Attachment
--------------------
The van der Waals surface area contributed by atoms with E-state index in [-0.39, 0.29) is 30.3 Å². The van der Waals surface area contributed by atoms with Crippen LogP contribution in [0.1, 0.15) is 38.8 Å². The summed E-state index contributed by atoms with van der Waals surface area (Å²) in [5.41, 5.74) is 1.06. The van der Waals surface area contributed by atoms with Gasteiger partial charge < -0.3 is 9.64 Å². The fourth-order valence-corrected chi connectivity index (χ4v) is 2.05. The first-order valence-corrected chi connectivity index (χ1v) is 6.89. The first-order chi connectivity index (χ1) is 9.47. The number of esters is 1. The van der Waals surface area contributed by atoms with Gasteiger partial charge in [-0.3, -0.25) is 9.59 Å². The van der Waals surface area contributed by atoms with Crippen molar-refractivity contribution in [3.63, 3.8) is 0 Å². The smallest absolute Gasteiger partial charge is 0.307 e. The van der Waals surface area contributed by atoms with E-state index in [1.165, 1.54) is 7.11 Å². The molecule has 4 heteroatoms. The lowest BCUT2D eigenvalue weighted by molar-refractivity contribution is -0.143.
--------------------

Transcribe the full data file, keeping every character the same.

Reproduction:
The van der Waals surface area contributed by atoms with E-state index in [-0.39, 0.29) is 30.3 Å². The van der Waals surface area contributed by atoms with Crippen LogP contribution in [0.1, 0.15) is 38.8 Å². The summed E-state index contributed by atoms with van der Waals surface area (Å²) in [5.41, 5.74) is 1.06. The van der Waals surface area contributed by atoms with Gasteiger partial charge < -0.3 is 9.64 Å². The fourth-order valence-corrected chi connectivity index (χ4v) is 2.05. The first-order valence-corrected chi connectivity index (χ1v) is 6.89. The first-order chi connectivity index (χ1) is 9.47. The number of esters is 1. The van der Waals surface area contributed by atoms with Gasteiger partial charge in [-0.3, -0.25) is 9.59 Å². The van der Waals surface area contributed by atoms with Crippen molar-refractivity contribution in [3.63, 3.8) is 0 Å². The smallest absolute Gasteiger partial charge is 0.307 e. The van der Waals surface area contributed by atoms with E-state index in [1.165, 1.54) is 7.11 Å². The molecule has 4 heteroatoms. The lowest BCUT2D eigenvalue weighted by molar-refractivity contribution is -0.143.